“It’s Fine In Moderation”

You know you’ve got a bad reputation when you have to make commercials begging people to believe you’re really not all that terrible.  “It’s fine in moderation…REALLY!!!”  Sad and desperate.

High-fructose corn syrup, this is the equivalent of bribing the popular kids to let you sit with them at lunch.  Proud of yourself?

15 thoughts on ““It’s Fine In Moderation””

  1. I love the way the “nay sayers” can’t come up with any bad things to say about it.

    Like the fact that its been linked to childhood obesity, the corn growers are banking on one single study showing that its comparable to refined sugar, but refined table sugar isn’t that great either.

    There’s more than one source that has issues with HFCS


  2. Who even says that? I can’t eat that: it’s got high fructose corn syrup in it!

    I might say, “It’s got too much sugar,” meaning generally, but seriously.

    And certainly who would object so specifically without have any specific knowledge? Are these actually running on TV?

  3. That is sad!!!

    (oh, and to be the odd one out, my ex had an allergy to corn syrup, so I really did have to question whether the stuff was in there. *laf* )

  4. Wow, I’ve seen these on TV and was horrified!!!

    Here’s the truth about HFCS from helium.com:

    “HCFS is a food additive and preservative. Most is made from genetically altered corn. It is ground into a fine powder and then it is broken down further with a fungus and a bacterium through a process us laymen can’t fathom. It lasts longer than real sugar, and more importantly its cheaper.

    Now in science labs they are trying to figure out why rats fed HCFS are having consistent problems. It seems Male rats are not developing their testes fully after ingesting this chemical and the female rats hearts explode. OH MY.

    It is in almost everything we consume, and unfortunately our bodies cannot break it down the same way as naturally occurring sugars. It must be broken down by our liver. This can cause problems like a fatty liver in people who should otherwise be healthy. It is also suspected to be linked to the increase in type 2 diabetes and some forms of heart disease. ”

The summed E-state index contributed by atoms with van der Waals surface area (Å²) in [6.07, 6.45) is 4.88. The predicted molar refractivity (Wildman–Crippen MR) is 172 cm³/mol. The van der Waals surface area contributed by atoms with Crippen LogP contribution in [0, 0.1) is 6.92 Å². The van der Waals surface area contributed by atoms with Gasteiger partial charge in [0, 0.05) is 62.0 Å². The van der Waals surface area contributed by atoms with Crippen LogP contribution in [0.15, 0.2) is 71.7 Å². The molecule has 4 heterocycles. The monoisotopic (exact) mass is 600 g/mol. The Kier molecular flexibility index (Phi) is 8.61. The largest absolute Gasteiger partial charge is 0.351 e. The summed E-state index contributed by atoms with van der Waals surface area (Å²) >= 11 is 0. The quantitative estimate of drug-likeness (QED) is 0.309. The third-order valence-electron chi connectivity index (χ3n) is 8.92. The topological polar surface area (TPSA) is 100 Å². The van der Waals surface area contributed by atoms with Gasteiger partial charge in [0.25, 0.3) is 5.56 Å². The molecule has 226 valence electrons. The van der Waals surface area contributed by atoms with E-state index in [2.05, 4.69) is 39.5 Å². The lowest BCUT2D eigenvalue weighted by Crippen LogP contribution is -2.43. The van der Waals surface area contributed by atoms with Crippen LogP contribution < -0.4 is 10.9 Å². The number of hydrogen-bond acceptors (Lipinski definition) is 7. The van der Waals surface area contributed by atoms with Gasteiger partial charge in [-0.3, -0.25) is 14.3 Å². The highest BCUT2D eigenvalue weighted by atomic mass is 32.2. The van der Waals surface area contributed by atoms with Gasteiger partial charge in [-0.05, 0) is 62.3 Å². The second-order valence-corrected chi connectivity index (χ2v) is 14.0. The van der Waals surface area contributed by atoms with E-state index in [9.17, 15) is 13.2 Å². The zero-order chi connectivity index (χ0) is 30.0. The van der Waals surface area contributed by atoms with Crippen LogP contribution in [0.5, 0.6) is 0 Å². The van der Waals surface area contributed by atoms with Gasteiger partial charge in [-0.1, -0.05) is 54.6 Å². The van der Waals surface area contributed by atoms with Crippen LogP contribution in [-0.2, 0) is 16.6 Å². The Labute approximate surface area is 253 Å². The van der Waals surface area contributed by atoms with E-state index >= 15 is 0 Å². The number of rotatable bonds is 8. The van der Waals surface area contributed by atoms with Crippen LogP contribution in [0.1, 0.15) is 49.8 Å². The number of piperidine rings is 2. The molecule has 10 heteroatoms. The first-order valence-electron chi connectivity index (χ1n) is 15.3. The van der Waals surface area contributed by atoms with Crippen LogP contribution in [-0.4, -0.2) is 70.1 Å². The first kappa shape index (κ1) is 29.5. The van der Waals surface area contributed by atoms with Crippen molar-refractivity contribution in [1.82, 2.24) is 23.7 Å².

Well, alrighty then, a-holes – define “moderation”! Did you know that ONE can of soda contains approximately 13 teaspoons of HCFS?

    Read labels – refuse to buy foods containing this poison! That’s why they’re suddenly advertising that it’s “really okay!” We’ve hit them in the pocketbook by refusing to buy poisoned food and they’re scared! As well they should be.

  5. I don’t think it tastes very good, either. If you’ve ever compared a Coke made in the U.S. with HFCS and a Mexican bottled Coke (easily identified by the nutritional information sticker stuck on the side for export) that was made with sugar you can easily tell the difference in flavor.

    Also compare regular Heinz ketchup (HFCS) with Heinz organic ketchup made with sugar.

  6. I think some of the reaction to HFCS is a bit hyped. Wikipedia has a pretty good explanation on HFCS and it’s production without a lot of hype. It also has a section on health effects summarizing a number of the medical studies. It includes all the attestations for data sources. http://en.wikipedia.org/wiki/High_fructose_corn_syrup

    First – Other bulk sugars (like cane or beet) are sucrose, which is broken down to fructose and glucose in the body by enzymes. HFCS is produced using enzymes in several steps, and the final product is a blend of glucose and fructose – same stuff you get if you eat natural sugar and your body’s enzymes break that down. The main difference is that sucrose starts as a single molecule combining the two. So calling it poison is slightly alarmist.

    Second – the cost in the US is warped by the tariffs and taxes. Most other places in the world, sugar is cheaper.

    Third – from a brief scan of the medical studies, along with some Helium articles (since Jo quoted it above, although only 1 article provided sources) it looks like the biggest impact of HFCS is as much due to the increase in sugar intake or the specific sugar types’ affect on the body (e.g., glucose or fructose) rather than HFCS specifically (although one item on Wikipedia compared HFCS to artificial sweeteners).

    I’m not stating these things to argue HFCS is good for you. It’s probably not. However, if your soda had the equivalent amount of processed sucrose it would still be bad for you in many of the same ways. The fact is that too much sugar consumption in nearly any form is bad. As a society we have started eating lots more sugar over the last few decades, most of it in a refined rather than natural form. When did soda become an acceptable breakfast drink anyway?!

    So the best thing folks can do, whether it’s HFCS or other, is cut back on sugar and stay as close to natural as possible. Personally, I drink very little soda. I buy fruit juice sweetened products when I can (habit now). I suspect what little HFCS I get via other products doesn’t put me at serious risk. (ok, maybe in the chocolate *laf)

  7. Aside from any health concerns (which, BTW, I think are sometimes grossly overstated and alarmist albeit with a grain of truth here and there at bottom), there’s the question of economic impact.